UN General Assembly: new climate ambitions?
The 76th United Nations General Assembly ends on Friday. The major topic is clear: the climate emergency. Secretary-General António Guterres warned on Tuesday that the world was "on the edge of an abyss". Then came the announcements: China will stop building coal-fired power plants abroad and Turkey wants to join the Paris Agreement. Welcome developments but still not enough, commentators stress.
An important signal from Beijing
For Der Tagesspiegel it's clear that economic considerations are behind China's plans:
“Coal-fired power plants are now in the red almost everywhere. And in China, too, banks are openly discussing how to withdraw from the coal business. ... But Xi's announcement should not be overrated. He hasn't announced any new climate targets. The demand for coal within China will continue to rise until 2025 and emissions will only decrease after 2030. The country does not plan to become climate-neutral until 2060. ... So China is just giving the Paris climate agreement its little finger instead of its whole hand. And yet the country is sending a hugely important signal to the world: if coal giant China can make such a concession, so can others.”
Help developing countries make the transition
Turkey wants join the Paris Climate Agreement, the the last G-20 country to do so. For years Erdoğan has demanded financial aid in the event of his country joining the pact. And rightly so, writes the pro-government Yeni Şafak:
“Industrialised countries that pollute the world or cause global warming must support developing countries in reducing their greenhouse gas emissions. This is because developing countries consume more energy in their efforts to increase their economic growth. ... If Turkey, as a developing country, receives international financial support, it plans to reduce its emissions even further.”
Even rivals must cooperate on climate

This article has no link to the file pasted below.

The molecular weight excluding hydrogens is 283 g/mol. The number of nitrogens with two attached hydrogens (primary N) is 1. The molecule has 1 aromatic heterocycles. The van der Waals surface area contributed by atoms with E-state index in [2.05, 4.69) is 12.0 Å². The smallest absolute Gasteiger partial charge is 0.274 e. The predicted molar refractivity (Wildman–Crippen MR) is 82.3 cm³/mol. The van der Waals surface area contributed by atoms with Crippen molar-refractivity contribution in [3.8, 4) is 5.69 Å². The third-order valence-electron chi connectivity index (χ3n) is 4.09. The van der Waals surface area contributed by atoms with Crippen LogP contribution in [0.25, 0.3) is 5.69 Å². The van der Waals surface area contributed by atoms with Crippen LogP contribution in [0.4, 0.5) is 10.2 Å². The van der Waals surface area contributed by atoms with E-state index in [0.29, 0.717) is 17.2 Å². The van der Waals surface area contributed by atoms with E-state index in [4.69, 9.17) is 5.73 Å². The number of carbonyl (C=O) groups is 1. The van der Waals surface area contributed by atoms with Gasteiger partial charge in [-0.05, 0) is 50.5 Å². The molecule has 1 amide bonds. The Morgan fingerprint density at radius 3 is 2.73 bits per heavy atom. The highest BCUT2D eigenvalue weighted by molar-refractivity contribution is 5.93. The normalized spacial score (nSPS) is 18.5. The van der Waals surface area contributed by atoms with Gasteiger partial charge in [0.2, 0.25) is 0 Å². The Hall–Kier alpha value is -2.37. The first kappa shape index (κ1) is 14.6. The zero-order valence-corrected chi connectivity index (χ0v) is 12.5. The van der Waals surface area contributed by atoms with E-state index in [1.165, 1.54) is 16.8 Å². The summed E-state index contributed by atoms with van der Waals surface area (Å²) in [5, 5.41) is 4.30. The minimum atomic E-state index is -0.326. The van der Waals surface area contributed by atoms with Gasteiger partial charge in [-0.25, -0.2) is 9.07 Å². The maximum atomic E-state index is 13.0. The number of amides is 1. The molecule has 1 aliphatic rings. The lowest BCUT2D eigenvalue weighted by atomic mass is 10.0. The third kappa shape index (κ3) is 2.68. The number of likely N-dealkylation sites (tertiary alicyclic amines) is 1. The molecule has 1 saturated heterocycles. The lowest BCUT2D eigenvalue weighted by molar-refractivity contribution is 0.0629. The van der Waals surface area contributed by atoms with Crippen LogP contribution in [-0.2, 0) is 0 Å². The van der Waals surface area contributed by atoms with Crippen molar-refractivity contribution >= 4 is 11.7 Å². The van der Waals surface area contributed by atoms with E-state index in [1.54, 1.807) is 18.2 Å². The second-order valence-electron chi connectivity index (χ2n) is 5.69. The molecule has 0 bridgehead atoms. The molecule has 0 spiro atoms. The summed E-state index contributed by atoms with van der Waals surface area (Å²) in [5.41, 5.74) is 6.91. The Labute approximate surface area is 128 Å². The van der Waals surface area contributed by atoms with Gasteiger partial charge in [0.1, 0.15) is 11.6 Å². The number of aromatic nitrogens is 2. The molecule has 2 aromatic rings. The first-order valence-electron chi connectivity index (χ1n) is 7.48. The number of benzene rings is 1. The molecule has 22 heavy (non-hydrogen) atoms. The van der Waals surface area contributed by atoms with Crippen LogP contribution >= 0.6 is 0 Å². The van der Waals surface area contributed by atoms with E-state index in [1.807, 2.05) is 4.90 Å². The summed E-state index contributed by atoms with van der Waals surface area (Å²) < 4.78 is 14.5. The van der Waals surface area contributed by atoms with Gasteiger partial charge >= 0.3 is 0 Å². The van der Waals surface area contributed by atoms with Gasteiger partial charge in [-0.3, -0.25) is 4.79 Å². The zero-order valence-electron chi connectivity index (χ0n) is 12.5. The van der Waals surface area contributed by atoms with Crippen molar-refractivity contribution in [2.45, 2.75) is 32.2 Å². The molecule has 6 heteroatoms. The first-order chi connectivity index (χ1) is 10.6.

Gazeta Wyborcza hopes that the enormity of the challenge will lead to closer cooperation between China and the US:
“The two rivals, the US and China, are increasingly divided. ... But the climate is forcing both countries to build bridges. The precedent is there [after tough negotiations the USA and China agreed in 2014 to significantly reduce their emissions]. The negotiations led to the Paris Agreement. ... Experts agree that the only way to save the planet is to abandon fossil fuels and reduce emissions. ... Behind every Chinese power plant, however, there are the interests of the local bureaucracy and thousands of jobs.”
The simplest solution is being ignored
Biologist Stefano Mancuso vents his frustration in La Repubblica:
“There's constant talk about nothing but the great economic opportunities associated with ecological change. ... But the idea that avoiding an environmental catastrophe provides an opportunity for economic growth seems unreasonable to me. As long as we're not prepared to pay for repairing the damage we've done, atmospheric CO2 will continue to increase. ... There is a simple solution: plant trees. Not just a few. A trillion would be needed. This is not an impossible task. The costs would be insignificant compared to the benefits, and it would allow us to achieve something we can only dream of at present: a reduction in the total amount of CO2 in the atmosphere.”